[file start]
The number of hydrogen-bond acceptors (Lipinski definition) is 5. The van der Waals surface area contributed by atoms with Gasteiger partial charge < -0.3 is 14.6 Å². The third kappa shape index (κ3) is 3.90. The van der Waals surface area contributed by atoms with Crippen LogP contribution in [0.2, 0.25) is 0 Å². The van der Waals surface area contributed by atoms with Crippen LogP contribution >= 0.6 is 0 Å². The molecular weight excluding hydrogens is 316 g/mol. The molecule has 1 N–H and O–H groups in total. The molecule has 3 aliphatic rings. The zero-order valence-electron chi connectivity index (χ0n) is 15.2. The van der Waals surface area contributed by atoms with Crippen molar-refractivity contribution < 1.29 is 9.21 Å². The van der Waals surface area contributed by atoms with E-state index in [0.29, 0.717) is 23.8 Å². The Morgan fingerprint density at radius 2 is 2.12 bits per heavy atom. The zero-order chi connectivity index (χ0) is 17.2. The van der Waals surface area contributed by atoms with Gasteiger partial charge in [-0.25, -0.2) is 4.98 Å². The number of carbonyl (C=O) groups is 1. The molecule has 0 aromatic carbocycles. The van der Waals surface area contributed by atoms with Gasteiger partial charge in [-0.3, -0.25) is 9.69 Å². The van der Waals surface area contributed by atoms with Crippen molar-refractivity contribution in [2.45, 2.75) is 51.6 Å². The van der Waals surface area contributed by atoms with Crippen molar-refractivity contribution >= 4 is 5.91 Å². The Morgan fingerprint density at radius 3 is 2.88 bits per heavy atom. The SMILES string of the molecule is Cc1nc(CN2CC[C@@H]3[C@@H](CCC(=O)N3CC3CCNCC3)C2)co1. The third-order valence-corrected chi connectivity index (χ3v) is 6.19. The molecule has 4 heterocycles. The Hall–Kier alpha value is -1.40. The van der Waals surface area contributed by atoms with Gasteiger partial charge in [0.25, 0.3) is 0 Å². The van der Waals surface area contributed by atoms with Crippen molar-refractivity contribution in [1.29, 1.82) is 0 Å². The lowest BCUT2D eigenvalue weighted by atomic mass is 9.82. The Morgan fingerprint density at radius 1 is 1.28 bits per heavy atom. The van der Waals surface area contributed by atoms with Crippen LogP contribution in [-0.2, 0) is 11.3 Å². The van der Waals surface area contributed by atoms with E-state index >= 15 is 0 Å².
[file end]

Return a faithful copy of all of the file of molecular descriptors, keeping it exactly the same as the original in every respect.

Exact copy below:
The number of hydrogen-bond acceptors (Lipinski definition) is 5. The van der Waals surface area contributed by atoms with Gasteiger partial charge < -0.3 is 14.6 Å². The third kappa shape index (κ3) is 3.90. The van der Waals surface area contributed by atoms with Crippen LogP contribution in [0.2, 0.25) is 0 Å². The van der Waals surface area contributed by atoms with Crippen LogP contribution >= 0.6 is 0 Å². The molecular weight excluding hydrogens is 316 g/mol. The molecule has 1 N–H and O–H groups in total. The molecule has 3 aliphatic rings. The zero-order valence-electron chi connectivity index (χ0n) is 15.2. The van der Waals surface area contributed by atoms with Crippen molar-refractivity contribution < 1.29 is 9.21 Å². The van der Waals surface area contributed by atoms with E-state index in [0.29, 0.717) is 23.8 Å². The Morgan fingerprint density at radius 2 is 2.12 bits per heavy atom. The zero-order chi connectivity index (χ0) is 17.2. The van der Waals surface area contributed by atoms with Gasteiger partial charge in [-0.25, -0.2) is 4.98 Å². The number of carbonyl (C=O) groups is 1. The molecule has 0 aromatic carbocycles. The van der Waals surface area contributed by atoms with Gasteiger partial charge in [-0.3, -0.25) is 9.69 Å². The van der Waals surface area contributed by atoms with Crippen molar-refractivity contribution in [2.45, 2.75) is 51.6 Å². The van der Waals surface area contributed by atoms with Crippen molar-refractivity contribution >= 4 is 5.91 Å². The Morgan fingerprint density at radius 3 is 2.88 bits per heavy atom. The SMILES string of the molecule is Cc1nc(CN2CC[C@@H]3[C@@H](CCC(=O)N3CC3CCNCC3)C2)co1. The third-order valence-corrected chi connectivity index (χ3v) is 6.19. The molecule has 4 heterocycles. The Hall–Kier alpha value is -1.40. The van der Waals surface area contributed by atoms with Gasteiger partial charge in [0.25, 0.3) is 0 Å². The van der Waals surface area contributed by atoms with Crippen molar-refractivity contribution in [1.29, 1.82) is 0 Å². The lowest BCUT2D eigenvalue weighted by atomic mass is 9.82. The Morgan fingerprint density at radius 1 is 1.28 bits per heavy atom. The van der Waals surface area contributed by atoms with Crippen LogP contribution in [-0.2, 0) is 11.3 Å². The van der Waals surface area contributed by atoms with E-state index >= 15 is 0 Å².